Psychiatrist, Phil Stutz, and psychotherapist, Barry Michels, have asked the question as to why we procrastinate. They point out that many of us hold off on certain things because it’s outside of our own comfort zone. One job I used to hold was an analyst position. I always procrastinated on the detailed excel reports because the math that went into all of it was overwhelming. And all of the formulas and equations had to be triple checked because those reports were sent to senior executives. It caused a lot of pressure on my end and sent me mentally outside of my comfort zone. I would wait until the last minute to do the reports and cause myself needless stress to have them done by their deadlines. I always met my deadlines, but I made myself sick in the process. Now, I take a different approach. If I come across something that I feel is overwhelming, I take a deep breath and dive in. I find it’s better to tackle the most stressful tasks first and save myself from the unwanted stress.

We’re Waiting For the Perfect Moment

Sometimes we tell ourselves that right now is not the right time to do something. And in some cases, we’re right. Right now may not be the right time for you to buy a house or start a family. But for lesser life changing events, like filing your taxes or asking for that promotion, procrastination won’t benefit you. If you want that promotion, you have to show that you’re not only ambitious but that you deserve it as well. If you procrastinate because you don’t think it’s the right time to ask, then you’re letting the chances of a better future slip through your fingers. Instead, make that leap and take a chance. The worse that can happen is you’re told no, but you can walk away with the confidence knowing that you at least tried.

The Task is Too Boring

Honestly, I hate doing laundry. It’s one of the most boring chores I ever do. I find folding and hanging clothes to be so tedious and mundane. But I know that it has to be done. When I first lived on my own, laundry would be the last chore that I would do. What I then realized was that I was having to stay up late to make sure that all of the laundry was done, making me pretty tired the next day. It was then that I learned that if I wanted a decent night’s sleep, I would need to start doing laundry earlier. I also decided to incorporate music into my laundry routine. So now I rock out to Maroon 5 or some classic Depeche Mode to help push myself through a chore I’d rather not do.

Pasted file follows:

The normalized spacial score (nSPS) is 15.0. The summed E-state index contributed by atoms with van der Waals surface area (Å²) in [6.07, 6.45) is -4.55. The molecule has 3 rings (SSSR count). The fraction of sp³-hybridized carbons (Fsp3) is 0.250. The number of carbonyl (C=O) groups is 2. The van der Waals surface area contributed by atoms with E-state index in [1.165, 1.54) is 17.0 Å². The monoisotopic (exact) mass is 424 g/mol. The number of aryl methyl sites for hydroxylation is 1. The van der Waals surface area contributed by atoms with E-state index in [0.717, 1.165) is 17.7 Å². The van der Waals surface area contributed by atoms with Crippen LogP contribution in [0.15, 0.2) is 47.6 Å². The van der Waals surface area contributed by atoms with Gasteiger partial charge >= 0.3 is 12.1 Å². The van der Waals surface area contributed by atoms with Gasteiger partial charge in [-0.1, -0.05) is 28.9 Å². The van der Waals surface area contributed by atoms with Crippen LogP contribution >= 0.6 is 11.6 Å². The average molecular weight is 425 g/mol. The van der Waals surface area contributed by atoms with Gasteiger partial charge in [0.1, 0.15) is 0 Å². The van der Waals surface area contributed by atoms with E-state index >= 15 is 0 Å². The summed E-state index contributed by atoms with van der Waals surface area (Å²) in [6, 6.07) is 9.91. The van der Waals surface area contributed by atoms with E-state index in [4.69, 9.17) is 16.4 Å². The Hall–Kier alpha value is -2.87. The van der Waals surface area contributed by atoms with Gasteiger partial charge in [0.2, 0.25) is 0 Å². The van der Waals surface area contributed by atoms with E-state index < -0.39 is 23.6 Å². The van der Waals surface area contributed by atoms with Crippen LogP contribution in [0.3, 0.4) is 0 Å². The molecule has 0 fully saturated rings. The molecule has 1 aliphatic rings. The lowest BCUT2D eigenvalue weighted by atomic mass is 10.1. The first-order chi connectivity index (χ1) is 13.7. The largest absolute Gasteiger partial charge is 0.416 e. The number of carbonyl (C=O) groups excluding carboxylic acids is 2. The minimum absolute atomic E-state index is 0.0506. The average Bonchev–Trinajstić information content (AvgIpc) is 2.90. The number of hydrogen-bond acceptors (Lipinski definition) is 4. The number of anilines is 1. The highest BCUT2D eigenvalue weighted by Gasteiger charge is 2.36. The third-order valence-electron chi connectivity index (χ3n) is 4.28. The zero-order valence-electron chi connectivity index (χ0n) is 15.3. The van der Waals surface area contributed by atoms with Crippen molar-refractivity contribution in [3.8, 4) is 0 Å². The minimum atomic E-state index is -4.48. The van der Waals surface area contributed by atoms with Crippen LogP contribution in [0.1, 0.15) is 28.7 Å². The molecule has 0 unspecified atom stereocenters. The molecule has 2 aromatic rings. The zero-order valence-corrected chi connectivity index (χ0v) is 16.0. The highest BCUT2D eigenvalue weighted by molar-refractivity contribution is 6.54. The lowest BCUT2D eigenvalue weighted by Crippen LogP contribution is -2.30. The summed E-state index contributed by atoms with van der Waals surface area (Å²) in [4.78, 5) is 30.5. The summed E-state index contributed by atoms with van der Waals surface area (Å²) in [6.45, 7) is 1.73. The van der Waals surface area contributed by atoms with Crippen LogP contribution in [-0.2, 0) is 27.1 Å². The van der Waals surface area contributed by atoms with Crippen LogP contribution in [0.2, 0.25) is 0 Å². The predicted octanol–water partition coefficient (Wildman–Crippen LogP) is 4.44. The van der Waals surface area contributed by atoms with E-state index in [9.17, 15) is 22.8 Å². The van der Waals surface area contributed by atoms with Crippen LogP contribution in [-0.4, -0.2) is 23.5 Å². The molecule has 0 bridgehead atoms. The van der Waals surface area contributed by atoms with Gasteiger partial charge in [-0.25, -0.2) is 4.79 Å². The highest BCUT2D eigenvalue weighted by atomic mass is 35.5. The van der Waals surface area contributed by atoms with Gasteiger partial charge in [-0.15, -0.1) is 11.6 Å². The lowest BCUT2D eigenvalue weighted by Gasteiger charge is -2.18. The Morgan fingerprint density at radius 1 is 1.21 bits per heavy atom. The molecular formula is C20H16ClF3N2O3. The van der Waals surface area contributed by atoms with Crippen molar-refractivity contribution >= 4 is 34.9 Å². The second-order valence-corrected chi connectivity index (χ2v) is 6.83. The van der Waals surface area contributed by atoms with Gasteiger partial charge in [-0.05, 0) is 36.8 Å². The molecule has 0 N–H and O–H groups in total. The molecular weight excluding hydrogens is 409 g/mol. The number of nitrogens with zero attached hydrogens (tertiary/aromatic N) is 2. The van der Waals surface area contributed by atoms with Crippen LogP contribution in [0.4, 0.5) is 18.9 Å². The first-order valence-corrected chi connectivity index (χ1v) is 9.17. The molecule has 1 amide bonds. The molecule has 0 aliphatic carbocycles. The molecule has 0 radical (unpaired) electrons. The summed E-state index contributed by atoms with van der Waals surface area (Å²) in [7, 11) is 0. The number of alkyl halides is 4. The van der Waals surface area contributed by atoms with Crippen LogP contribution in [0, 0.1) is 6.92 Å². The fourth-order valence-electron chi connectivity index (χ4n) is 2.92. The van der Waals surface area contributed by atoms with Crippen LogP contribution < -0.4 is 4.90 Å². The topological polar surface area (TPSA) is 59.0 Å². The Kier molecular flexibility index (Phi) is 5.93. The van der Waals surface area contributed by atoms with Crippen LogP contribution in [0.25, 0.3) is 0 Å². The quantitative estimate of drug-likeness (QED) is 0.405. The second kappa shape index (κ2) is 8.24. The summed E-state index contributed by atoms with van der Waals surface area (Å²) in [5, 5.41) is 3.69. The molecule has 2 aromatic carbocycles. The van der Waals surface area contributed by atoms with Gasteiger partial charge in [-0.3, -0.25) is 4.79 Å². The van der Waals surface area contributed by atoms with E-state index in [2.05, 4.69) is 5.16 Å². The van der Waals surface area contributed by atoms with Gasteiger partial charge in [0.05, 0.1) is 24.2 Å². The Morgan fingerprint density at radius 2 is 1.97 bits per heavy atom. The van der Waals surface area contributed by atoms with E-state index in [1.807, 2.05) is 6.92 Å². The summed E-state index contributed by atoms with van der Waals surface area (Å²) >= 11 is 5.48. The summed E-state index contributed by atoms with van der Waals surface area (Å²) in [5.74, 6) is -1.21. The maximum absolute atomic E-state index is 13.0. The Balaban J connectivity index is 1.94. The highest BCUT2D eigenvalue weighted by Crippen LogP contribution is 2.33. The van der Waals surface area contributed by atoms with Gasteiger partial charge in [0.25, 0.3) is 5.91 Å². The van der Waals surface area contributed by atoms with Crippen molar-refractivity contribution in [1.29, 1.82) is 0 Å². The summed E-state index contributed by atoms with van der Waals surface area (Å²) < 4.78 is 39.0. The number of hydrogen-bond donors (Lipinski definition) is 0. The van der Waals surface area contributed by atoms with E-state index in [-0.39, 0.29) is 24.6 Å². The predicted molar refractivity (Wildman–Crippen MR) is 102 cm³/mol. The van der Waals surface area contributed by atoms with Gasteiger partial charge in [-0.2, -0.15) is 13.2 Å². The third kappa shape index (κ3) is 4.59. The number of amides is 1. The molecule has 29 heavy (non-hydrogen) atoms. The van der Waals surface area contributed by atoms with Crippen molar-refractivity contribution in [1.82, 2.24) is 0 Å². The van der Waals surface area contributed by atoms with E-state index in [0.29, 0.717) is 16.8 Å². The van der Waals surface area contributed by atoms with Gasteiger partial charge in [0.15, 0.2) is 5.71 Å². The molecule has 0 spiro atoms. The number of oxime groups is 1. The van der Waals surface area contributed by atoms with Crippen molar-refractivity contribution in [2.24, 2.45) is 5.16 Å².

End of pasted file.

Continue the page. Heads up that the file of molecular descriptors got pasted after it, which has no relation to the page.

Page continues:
No matter what the excuse is, procrastination really does nothing more than prolong the inevitable. If you’re ready to take charge and get things done, make one of your goals this year to be to stop procrastinating. You may find those things you were holding off on doing really weren’t that bad to begin with.

Feb
17
2014
Three Ways to Boost Your Conferences in 2014 Maranda Gibson

Towards the end of 2013, I had a customer call in and ask me one simple question: "Is there anything we’re not taking advantage of?" There are a number of features we include, but customers might not know about. We went over a couple of things that I noticed he wasn’t using and suggested using things like web conferencing and conference call recording for his calls in 2014.

Here are three of my favorite features to suggest to customers.

Brand Your Conference Calls

Add a custom greeting to your conference line so you can brand your events to your company. You can also use it to share news and events. It’s easy to do and we can update the message as often as you like. A lot of our customers like this option because the participant knows who is hosting the conference and is reassured that they have dialed into the right call.

Custom Hold Music / Greetings

A customer in financial planning uses custom hold music to play a recorded message about the different services his company offers. This is a great use of a free option to turn the waiting room before the conference begins into a virtual billboard. You can also upload some of your own music and participants can jam out while they wait for the call to begin.